4. Feder JN, Gnirke A, Thomas W, Tsuchihashi Z, Ruddy DA, Basava A, Dormishian F, Domingo R Jr, Ellis MC, Fullan A, Hinton LM, Jones NL, Kimmel BE,Kronmal GS, Lauer P, Lee VK, Loeb DB, Mapa FA, McClelland E, Meyer NC, Mintier GA, Moeller N, Moore T, Morikang E, Prass CE, Quintana L, Starnes SM, Schatzman RC, Brunke KJ, Drayna DT, Risch NJ, Bacon BR, Wolff RK. (1996). A novel MHC class I-like gene is mutated in patients with hereditary haemochromatosis. Nat Genet. 13:399-408. doi:10.1038/ng0896-399. (Pubmed)  []
  5. Johnstone D and Milward EA. (2010) Molecular genetic approaches to understanding the roles and regulation of iron in brain health and disease. J Neurochem. 113(6):1387-402. doi: 10.1111/j.1471-4159.2010.06697.x. (Pubmed) (PDF)  []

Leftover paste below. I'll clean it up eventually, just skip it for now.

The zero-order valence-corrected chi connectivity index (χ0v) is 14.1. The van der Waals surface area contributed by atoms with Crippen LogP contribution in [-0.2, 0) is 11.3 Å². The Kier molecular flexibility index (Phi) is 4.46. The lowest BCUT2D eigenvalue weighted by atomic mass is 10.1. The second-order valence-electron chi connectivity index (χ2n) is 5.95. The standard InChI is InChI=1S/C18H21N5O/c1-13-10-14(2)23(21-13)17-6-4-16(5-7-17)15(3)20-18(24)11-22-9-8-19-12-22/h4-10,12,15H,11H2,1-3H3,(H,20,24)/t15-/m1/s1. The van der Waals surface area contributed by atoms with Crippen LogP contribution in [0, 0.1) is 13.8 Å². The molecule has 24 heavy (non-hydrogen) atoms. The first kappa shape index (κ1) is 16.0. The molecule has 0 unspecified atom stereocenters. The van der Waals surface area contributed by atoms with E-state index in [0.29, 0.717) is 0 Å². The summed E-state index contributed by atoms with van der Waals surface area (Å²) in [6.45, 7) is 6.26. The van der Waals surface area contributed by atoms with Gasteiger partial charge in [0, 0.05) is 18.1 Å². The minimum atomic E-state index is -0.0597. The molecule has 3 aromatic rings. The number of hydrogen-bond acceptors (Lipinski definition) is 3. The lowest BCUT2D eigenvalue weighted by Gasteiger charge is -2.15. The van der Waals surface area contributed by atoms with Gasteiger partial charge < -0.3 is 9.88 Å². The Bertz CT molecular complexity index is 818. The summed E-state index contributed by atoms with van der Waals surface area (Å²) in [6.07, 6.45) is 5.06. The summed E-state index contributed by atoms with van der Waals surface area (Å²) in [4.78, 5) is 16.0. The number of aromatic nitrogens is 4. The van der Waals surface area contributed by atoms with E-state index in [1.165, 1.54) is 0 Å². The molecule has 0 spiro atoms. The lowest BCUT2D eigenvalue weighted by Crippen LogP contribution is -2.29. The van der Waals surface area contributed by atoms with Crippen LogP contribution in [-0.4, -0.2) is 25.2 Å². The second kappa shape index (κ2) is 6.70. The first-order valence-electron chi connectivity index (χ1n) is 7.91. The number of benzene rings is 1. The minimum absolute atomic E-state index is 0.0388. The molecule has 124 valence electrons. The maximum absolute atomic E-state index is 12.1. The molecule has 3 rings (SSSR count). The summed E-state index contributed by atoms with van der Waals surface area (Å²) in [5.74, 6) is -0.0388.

6. Nandar W and Connor JR. (2011) HFE gene variants affect iron in the brain. J Nutr. 141(4):729S-739S. doi: 10.3945/jn.110.130351. (Pubmed) (PDF)  []
  7. Guerreiro RJ, Bras JM, Santana I, Januario C, Santiago B, Morgadinho AS, Ribeiro MH, Hardy J, Singleton A, Oliveira C. (2006) Association of HFE common mutations with Parkinson’s disease, Alzheimer’s disease and mild cognitive impairment in a Portuguese cohort. BMC Neurol. 6:24. doi:10.1186/1471-2377-6-24. (Pubmed) (PDF)  []
  8. Pulliam JF, Jennings CD, Kryscio RJ, Davis DG, Wilson D, Montine TJ, Schmitt FA, Markesbery WR. (2003) Association of HFE mutations with neurodegeneration and oxidative stress in Alzheimer’s disease and correlation with APOE. Am J Med Genet B Neuropsychiatr Genet. doi:10.1002/ajmg.b.10069. 119B(1):48-53. (Pubmed)  []
  9. Ali-Rahmani F, Grigson PS, Lee S, Neely E, Connor JR, Schengrund CL. (2013) H63D mutation in hemochromatosis alters cholesterol metabolism and induces memory impairment. Neurobiol Aging. 35(6): 1511.e1-1511.e12. doi: 10.1016/j.neurobiolaging.2013.12.014. (Pubmed) []